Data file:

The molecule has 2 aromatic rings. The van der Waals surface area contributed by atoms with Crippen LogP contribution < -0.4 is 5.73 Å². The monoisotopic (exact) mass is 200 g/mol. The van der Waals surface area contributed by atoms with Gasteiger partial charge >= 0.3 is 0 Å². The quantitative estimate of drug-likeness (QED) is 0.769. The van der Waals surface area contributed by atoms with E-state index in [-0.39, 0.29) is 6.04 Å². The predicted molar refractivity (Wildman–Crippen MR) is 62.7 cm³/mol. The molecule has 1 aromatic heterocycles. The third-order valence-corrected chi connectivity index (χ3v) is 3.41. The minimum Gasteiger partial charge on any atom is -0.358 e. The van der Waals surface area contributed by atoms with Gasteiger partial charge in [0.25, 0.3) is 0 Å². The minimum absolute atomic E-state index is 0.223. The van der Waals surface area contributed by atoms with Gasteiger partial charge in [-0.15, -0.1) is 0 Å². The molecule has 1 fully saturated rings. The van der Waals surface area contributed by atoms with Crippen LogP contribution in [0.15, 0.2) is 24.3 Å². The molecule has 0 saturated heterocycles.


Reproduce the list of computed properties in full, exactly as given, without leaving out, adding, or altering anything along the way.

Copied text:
The molecule has 2 aromatic rings. The van der Waals surface area contributed by atoms with Crippen LogP contribution < -0.4 is 5.73 Å². The monoisotopic (exact) mass is 200 g/mol. The van der Waals surface area contributed by atoms with Gasteiger partial charge >= 0.3 is 0 Å². The quantitative estimate of drug-likeness (QED) is 0.769. The van der Waals surface area contributed by atoms with E-state index in [-0.39, 0.29) is 6.04 Å². The predicted molar refractivity (Wildman–Crippen MR) is 62.7 cm³/mol. The molecule has 1 aromatic heterocycles. The third-order valence-corrected chi connectivity index (χ3v) is 3.41. The minimum Gasteiger partial charge on any atom is -0.358 e. The van der Waals surface area contributed by atoms with Gasteiger partial charge in [0.25, 0.3) is 0 Å². The minimum absolute atomic E-state index is 0.223. The van der Waals surface area contributed by atoms with Gasteiger partial charge in [-0.15, -0.1) is 0 Å². The molecule has 1 fully saturated rings. The van der Waals surface area contributed by atoms with Crippen LogP contribution in [0.15, 0.2) is 24.3 Å². The molecule has 0 saturated heterocycles.